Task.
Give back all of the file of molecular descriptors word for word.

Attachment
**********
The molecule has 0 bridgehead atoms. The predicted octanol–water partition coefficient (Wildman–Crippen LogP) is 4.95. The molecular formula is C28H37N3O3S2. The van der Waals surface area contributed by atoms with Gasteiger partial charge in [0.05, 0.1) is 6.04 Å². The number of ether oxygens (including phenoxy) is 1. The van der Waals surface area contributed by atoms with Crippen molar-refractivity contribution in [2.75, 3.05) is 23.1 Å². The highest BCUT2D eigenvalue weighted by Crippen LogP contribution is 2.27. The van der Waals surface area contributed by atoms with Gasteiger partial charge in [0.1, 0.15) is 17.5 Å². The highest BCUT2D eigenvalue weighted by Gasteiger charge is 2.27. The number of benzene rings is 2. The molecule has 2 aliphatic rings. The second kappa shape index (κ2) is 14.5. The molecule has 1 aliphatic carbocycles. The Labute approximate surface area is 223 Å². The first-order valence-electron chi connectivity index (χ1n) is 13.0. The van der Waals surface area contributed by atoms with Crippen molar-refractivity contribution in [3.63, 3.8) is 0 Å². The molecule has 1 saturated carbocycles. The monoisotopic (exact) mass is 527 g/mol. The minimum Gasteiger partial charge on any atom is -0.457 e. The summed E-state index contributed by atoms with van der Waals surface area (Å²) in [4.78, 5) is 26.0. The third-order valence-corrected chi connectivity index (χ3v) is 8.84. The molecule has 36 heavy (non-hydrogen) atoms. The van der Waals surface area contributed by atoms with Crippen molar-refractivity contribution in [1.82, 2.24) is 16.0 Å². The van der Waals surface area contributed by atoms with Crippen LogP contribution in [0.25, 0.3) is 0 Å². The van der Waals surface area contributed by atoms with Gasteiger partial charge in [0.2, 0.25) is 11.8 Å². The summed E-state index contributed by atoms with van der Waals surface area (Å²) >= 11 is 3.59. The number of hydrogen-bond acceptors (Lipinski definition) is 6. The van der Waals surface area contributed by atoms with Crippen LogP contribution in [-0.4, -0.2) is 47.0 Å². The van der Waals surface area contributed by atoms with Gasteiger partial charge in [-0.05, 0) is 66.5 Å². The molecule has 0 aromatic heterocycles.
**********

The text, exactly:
The molecule has 0 bridgehead atoms. The predicted octanol–water partition coefficient (Wildman–Crippen LogP) is 4.95. The molecular formula is C28H37N3O3S2. The van der Waals surface area contributed by atoms with Gasteiger partial charge in [0.05, 0.1) is 6.04 Å². The number of ether oxygens (including phenoxy) is 1. The van der Waals surface area contributed by atoms with Crippen molar-refractivity contribution in [2.75, 3.05) is 23.1 Å². The highest BCUT2D eigenvalue weighted by Crippen LogP contribution is 2.27. The van der Waals surface area contributed by atoms with Gasteiger partial charge in [0.1, 0.15) is 17.5 Å². The highest BCUT2D eigenvalue weighted by Gasteiger charge is 2.27. The number of benzene rings is 2. The molecule has 2 aliphatic rings. The second kappa shape index (κ2) is 14.5. The molecule has 1 aliphatic carbocycles. The Labute approximate surface area is 223 Å². The first-order valence-electron chi connectivity index (χ1n) is 13.0. The van der Waals surface area contributed by atoms with Crippen molar-refractivity contribution in [3.63, 3.8) is 0 Å². The molecule has 1 saturated carbocycles. The monoisotopic (exact) mass is 527 g/mol. The minimum Gasteiger partial charge on any atom is -0.457 e. The summed E-state index contributed by atoms with van der Waals surface area (Å²) in [4.78, 5) is 26.0. The third-order valence-corrected chi connectivity index (χ3v) is 8.84. The molecule has 36 heavy (non-hydrogen) atoms. The van der Waals surface area contributed by atoms with Crippen molar-refractivity contribution in [1.82, 2.24) is 16.0 Å². The van der Waals surface area contributed by atoms with Crippen LogP contribution in [0.25, 0.3) is 0 Å². The van der Waals surface area contributed by atoms with Gasteiger partial charge in [0.2, 0.25) is 11.8 Å². The summed E-state index contributed by atoms with van der Waals surface area (Å²) >= 11 is 3.59. The number of hydrogen-bond acceptors (Lipinski definition) is 6. The van der Waals surface area contributed by atoms with Crippen LogP contribution in [-0.4, -0.2) is 47.0 Å². The van der Waals surface area contributed by atoms with Gasteiger partial charge in [-0.05, 0) is 66.5 Å². The molecule has 0 aromatic heterocycles.